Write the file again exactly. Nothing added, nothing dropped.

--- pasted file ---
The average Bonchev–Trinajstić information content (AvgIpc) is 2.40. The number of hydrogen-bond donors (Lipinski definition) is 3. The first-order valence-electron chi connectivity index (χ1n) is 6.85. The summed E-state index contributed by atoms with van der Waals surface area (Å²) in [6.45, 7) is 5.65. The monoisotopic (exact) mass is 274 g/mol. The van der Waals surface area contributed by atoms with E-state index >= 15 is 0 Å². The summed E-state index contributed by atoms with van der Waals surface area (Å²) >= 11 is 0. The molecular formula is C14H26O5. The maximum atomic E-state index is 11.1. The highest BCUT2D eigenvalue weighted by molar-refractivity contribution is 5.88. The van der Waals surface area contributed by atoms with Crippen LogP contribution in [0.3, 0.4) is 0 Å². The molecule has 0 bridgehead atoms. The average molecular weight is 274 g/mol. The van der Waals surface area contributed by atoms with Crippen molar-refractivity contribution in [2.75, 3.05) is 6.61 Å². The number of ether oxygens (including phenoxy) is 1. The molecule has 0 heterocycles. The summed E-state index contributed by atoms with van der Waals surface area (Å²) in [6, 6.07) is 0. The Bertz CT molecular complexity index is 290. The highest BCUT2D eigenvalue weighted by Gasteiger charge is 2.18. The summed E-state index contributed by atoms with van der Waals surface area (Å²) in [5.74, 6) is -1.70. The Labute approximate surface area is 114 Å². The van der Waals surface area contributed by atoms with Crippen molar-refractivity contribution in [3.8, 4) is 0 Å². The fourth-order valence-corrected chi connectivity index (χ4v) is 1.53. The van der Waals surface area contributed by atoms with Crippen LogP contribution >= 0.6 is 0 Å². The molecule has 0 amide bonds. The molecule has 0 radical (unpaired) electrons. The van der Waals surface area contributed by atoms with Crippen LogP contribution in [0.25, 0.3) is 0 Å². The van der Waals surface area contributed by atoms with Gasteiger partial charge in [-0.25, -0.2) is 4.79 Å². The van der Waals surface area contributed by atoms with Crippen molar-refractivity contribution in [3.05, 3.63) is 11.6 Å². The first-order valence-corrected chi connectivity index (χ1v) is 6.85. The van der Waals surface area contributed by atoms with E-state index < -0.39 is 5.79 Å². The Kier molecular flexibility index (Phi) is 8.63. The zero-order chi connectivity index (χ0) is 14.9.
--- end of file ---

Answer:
The average Bonchev–Trinajstić information content (AvgIpc) is 2.40. The number of hydrogen-bond donors (Lipinski definition) is 3. The first-order valence-electron chi connectivity index (χ1n) is 6.85. The summed E-state index contributed by atoms with van der Waals surface area (Å²) in [6.45, 7) is 5.65. The monoisotopic (exact) mass is 274 g/mol. The van der Waals surface area contributed by atoms with E-state index >= 15 is 0 Å². The summed E-state index contributed by atoms with van der Waals surface area (Å²) >= 11 is 0. The molecular formula is C14H26O5. The maximum atomic E-state index is 11.1. The highest BCUT2D eigenvalue weighted by molar-refractivity contribution is 5.88. The van der Waals surface area contributed by atoms with Crippen LogP contribution in [0.3, 0.4) is 0 Å². The molecule has 0 bridgehead atoms. The average molecular weight is 274 g/mol. The van der Waals surface area contributed by atoms with Crippen molar-refractivity contribution in [2.75, 3.05) is 6.61 Å². The number of ether oxygens (including phenoxy) is 1. The molecule has 0 heterocycles. The summed E-state index contributed by atoms with van der Waals surface area (Å²) in [6, 6.07) is 0. The Bertz CT molecular complexity index is 290. The highest BCUT2D eigenvalue weighted by Gasteiger charge is 2.18. The summed E-state index contributed by atoms with van der Waals surface area (Å²) in [5.74, 6) is -1.70. The Labute approximate surface area is 114 Å². The van der Waals surface area contributed by atoms with Crippen molar-refractivity contribution in [3.8, 4) is 0 Å². The fourth-order valence-corrected chi connectivity index (χ4v) is 1.53. The van der Waals surface area contributed by atoms with Crippen LogP contribution >= 0.6 is 0 Å². The molecule has 0 amide bonds. The molecule has 0 radical (unpaired) electrons. The van der Waals surface area contributed by atoms with Crippen LogP contribution in [0.25, 0.3) is 0 Å². The van der Waals surface area contributed by atoms with Gasteiger partial charge in [-0.25, -0.2) is 4.79 Å². The van der Waals surface area contributed by atoms with Crippen molar-refractivity contribution in [3.05, 3.63) is 11.6 Å². The first-order valence-corrected chi connectivity index (χ1v) is 6.85. The van der Waals surface area contributed by atoms with E-state index < -0.39 is 5.79 Å². The Kier molecular flexibility index (Phi) is 8.63. The zero-order chi connectivity index (χ0) is 14.9.